Cover Image: The Atlas of Disappearing Places

The Atlas of Disappearing Places

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Member Reviews

THE ATLAS OF DISAPPEARING PLACES by Christina Conklin and Marina Psaros is all about "Our Coasts and Oceans in the Climate Crisis." Conklin (an artist, writer, and researcher) and Psaros (a sustainability expert who works with NOAA and USGS) have created an absolutely breathtaking set of illustrations. They chose to focus on about twenty locations around the world (including Camden, Maine; Houston, Texas; Ben Tre, Vietnam; and Gravesend, United Kingdom). For each, they include a map which was created with water-soluble inks on dried "sea lettuce" and digitally layered onto a Google Earth image. Also in each chapter is an exploration of a key term (technology, vulnerability, resilience) related to climate change; plus, graphs, data, and a "speculative vignette about the future." In a New York Times interview, Psaros says, "using art and storytelling to talk about the science and policy, was a way to hopefully make the issue more accessible to a broader range of people." Students and faculty will be enthralled – and hopefully prompted to act. Extensive notes, image sources, and a helpful index are included.

Although changes (in ocean chemistry, extreme weather, warming waters and rising sea levels) along the coasts is the focus of THE ATLAS OF DISAPPEARING PLACES, Dan Egan has written an excellent feature for The New York Times about Chicago's struggles with changing water levels: "A Battle between a Great City and a Great Lake." Also of possible interest is a New Yorker article written by Bill McKibben – it deals with a variety of climate issues and part is an interview with Conklin about creating THE ATLAS OF DISAPPEARING PLACES.

Links in live post:
https://www.nytimes.com/interactive/2021/07/07/climate/chicago-river-lake-michigan.html 
https://www.newyorker.com/news/annals-of-a-warming-planet/its-time-to-kick-gas
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This book attempts to explain some of the effects of climate change on the coastal areas of the world, as rising sea levels and increasingly devastating storms become a greater concern. The book is divided into four parts, and covers 20 different places that may encounter climate-related issues in the future.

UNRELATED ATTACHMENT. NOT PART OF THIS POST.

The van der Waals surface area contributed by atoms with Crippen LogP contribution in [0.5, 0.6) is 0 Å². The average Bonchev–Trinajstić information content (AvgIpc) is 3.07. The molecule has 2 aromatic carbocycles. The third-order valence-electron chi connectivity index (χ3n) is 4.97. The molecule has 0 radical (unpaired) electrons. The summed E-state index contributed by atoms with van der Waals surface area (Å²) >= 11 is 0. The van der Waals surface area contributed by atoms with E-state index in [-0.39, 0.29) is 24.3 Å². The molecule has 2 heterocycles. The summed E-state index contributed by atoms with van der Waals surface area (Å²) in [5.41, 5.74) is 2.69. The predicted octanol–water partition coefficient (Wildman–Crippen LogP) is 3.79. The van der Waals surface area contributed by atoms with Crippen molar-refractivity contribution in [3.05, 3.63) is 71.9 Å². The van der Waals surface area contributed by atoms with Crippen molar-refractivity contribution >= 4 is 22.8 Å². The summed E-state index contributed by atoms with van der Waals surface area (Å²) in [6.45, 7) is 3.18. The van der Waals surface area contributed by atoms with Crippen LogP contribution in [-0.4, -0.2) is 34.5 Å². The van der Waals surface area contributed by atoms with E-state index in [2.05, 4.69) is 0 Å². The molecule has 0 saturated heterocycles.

Part 1 discusses the ways that reliance on fossil fuels and the growing plastic pollution is changing the chemistry of the oceans. Part 2 analyzes data about deadly storms, and how to better prepare for them in the future. Part 3 talks about the warming water temperatures and what the effects on our ecosystems could be. Part 4 discusses the tipping points of rising sea levels and the combination of all of the other factors.

The book uses the analogy of the human body in many places, comparing warming temperatures to having a fever, and tropical storms to outbreaks of disease. This was a strange choice of analogy to me, but I was able to understand the points made. I personally thought that the raw data and diagrams would've been effective enough at communicating the urgency of the situation though.

There are many colorful and informative charts and diagrams in the book, many that depicted data in a way that I'd never seen before. This data is very helpful in understanding the problems these areas face. Overall I found this book to be informative, although somewhat disorganized, and the human body analogy seemed a bit forced. It is still worth reading though if you are interested in this subject.
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It's an interesting collection of disasters around the world. I guess may have something to do with climate change, but who knows for sure. There seemed to be many typos  in  my Kindle edition, but it may have just been a bad download.  it seems well researched and thoughtful book. And may make a good addition to a collection on climate. I'm not disputing the disasters, just not convinced of there origin in climate change. Much of the weather and climate on this planet is still not well understood and there are records that show cyclical climate changes. As for places disappearing along the coasts due to glaciers melting and oceans rising, it's not happening. Land absorbs a great deal of water as ground water, so there is hope. And The polar caps and glaciers will return in due time, I'm sure. Still, the book was worth my time to read and covered events in more detail than I had found elsewhere.
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This was a grim and  depressing glimpse into the realities of what is happening to our planet and what should be done to make drastic changes. This book is a wake-up call, for sure. It is necessary reading and should be taken seriously. I am not so worried for myself about the current conditions on the planet, but living in California now, wildfires are a very real threat. I am more concerned for my young nephews and then when they have children. What will living conditions be like on the planet? How many trees will be left (that are vital for oxygen)? Will there be any polar ice left or will coastal states and countries be mostly underwater?

This topics in this book and what is discussed are heavy strong global issues. Recommended reading for everyone.

Buying this at publishing to add to my climatology collection.

Thanks to Netgalley, Christina Conklin, Maria Psaros and The New Press for an ARC in exchange for an honest review.

Available: 7/31/21
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